A seven-year-old boy is recovering after part of his finger was sliced off in an accident at school.
Rhys Pringles lost the tip of his pinky and nail after his finger was severed by a toilet door at Harestanes Primary School in Kirkintilloch.
The little boy was forced to undergo emergency surgery. Unfortunately, surgeons at the Royal Hospital for Children in Glasgow were unable to reattach the severed digit and the doctors had to remove 2mm of bone and close the wound with skin grafting.
The youngster’s devastated parents and grandfather have hit out over what they say was a “horrendous lack of medical assistance and first aid” at the school.
The accident happened during the lunch period on Monday, April 29.
Mum Arlene said: “Rhy ran to a member of staff in the playground after the accident. I was horrified when I found out a P7 pupil was asked to take him to the office. Rhys must have been in shock, what could a P7 pupil do if he had collapsed?
“An ambulance should have been called. There must have been blood everywhere. Instead, they sat him down and put a tissue on it.
“The school then called us. My husband Steve went straight to the school and he was kept waiting for 10 minutes until he could see Rhys.”
The family noticed part of the little boy’s finger was missing. Arlene said: “We had to ask the school about the severed digit. The teachers had to look for it and found it on the floor in the toilet.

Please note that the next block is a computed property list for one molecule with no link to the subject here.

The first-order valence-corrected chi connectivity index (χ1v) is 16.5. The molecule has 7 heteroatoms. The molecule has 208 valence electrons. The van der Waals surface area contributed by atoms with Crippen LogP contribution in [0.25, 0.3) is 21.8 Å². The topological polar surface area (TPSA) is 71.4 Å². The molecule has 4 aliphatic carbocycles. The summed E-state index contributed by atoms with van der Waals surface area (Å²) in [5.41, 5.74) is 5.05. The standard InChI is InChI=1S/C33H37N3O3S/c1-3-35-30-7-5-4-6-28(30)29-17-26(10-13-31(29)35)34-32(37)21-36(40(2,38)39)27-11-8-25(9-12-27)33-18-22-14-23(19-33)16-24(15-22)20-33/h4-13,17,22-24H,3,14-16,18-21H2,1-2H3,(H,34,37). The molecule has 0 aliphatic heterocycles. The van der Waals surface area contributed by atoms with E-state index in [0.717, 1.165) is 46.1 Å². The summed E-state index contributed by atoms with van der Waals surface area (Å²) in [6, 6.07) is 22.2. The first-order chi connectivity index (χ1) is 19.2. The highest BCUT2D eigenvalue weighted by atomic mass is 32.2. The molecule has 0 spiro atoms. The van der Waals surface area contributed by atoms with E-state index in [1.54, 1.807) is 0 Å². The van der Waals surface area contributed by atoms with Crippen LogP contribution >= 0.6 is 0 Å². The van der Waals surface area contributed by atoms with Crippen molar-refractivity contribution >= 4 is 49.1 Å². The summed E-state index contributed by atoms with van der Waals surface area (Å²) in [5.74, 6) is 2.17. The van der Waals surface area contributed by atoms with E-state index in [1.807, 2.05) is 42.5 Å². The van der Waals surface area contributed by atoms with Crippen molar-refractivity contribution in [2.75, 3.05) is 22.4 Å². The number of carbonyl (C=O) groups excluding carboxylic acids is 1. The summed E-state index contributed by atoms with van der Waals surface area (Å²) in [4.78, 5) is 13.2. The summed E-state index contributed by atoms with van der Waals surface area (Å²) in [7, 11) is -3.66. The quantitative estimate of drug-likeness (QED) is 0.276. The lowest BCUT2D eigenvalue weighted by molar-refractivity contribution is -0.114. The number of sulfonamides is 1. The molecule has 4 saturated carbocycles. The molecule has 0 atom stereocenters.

“We went back to the school and my father, who is a retired policeman, asked if they had put it on ice but they had just wrapped it in tissue and put it in the fridge. We are left wondering if the severed part had got to the hospital on time they might have been able to save it.
“There are no first aiders at the school. That’s the main concern with my other two children there and another one starting this year.
“The school say they never noticed Rhys’ finger was severed. I don’t how they can say this.”
The family took the little boy to Stobhill Hospital and he was transferred to the Royal.
Arlene told the Herald she has since had a meeting with the headteacher and was told no one in the school which has around 200 children, has first aid knowledge. Rhys’ grandfather Robert Stenhouse-Don added: “The public needs to be aware of this horrendous lack of medical assistance and the lack of first aid at this school.”
Depute Chief Executive, Education, People & Business, Ann Davie, said: “We are very sorry that this injury occurred and for the distress caused to Rhys and his family.
“We are currently carrying out an investigation into the circumstances of the accident and the concerns raised by the family and will take the appropriate action once the investigation is complete.”